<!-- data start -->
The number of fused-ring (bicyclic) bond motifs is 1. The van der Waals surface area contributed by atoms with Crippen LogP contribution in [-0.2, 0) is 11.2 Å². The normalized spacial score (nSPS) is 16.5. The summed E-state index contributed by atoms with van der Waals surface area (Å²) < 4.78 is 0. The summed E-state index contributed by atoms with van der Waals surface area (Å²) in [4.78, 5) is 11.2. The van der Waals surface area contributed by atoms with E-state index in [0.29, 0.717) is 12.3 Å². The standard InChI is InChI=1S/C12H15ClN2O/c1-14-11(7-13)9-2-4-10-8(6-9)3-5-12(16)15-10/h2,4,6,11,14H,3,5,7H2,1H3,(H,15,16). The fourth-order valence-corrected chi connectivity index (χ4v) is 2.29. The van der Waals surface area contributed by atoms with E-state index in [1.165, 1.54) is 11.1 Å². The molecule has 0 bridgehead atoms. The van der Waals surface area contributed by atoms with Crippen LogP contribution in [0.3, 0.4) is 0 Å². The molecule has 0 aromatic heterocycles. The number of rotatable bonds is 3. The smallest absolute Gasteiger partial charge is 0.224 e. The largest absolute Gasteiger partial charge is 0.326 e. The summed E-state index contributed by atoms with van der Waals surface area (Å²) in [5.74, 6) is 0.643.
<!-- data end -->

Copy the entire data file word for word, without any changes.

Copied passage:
The number of fused-ring (bicyclic) bond motifs is 1. The van der Waals surface area contributed by atoms with Crippen LogP contribution in [-0.2, 0) is 11.2 Å². The normalized spacial score (nSPS) is 16.5. The summed E-state index contributed by atoms with van der Waals surface area (Å²) < 4.78 is 0. The summed E-state index contributed by atoms with van der Waals surface area (Å²) in [4.78, 5) is 11.2. The van der Waals surface area contributed by atoms with E-state index in [0.29, 0.717) is 12.3 Å². The standard InChI is InChI=1S/C12H15ClN2O/c1-14-11(7-13)9-2-4-10-8(6-9)3-5-12(16)15-10/h2,4,6,11,14H,3,5,7H2,1H3,(H,15,16). The fourth-order valence-corrected chi connectivity index (χ4v) is 2.29. The van der Waals surface area contributed by atoms with E-state index in [1.165, 1.54) is 11.1 Å². The molecule has 0 bridgehead atoms. The van der Waals surface area contributed by atoms with Crippen LogP contribution in [0.3, 0.4) is 0 Å². The molecule has 0 aromatic heterocycles. The number of rotatable bonds is 3. The smallest absolute Gasteiger partial charge is 0.224 e. The largest absolute Gasteiger partial charge is 0.326 e. The summed E-state index contributed by atoms with van der Waals surface area (Å²) in [5.74, 6) is 0.643.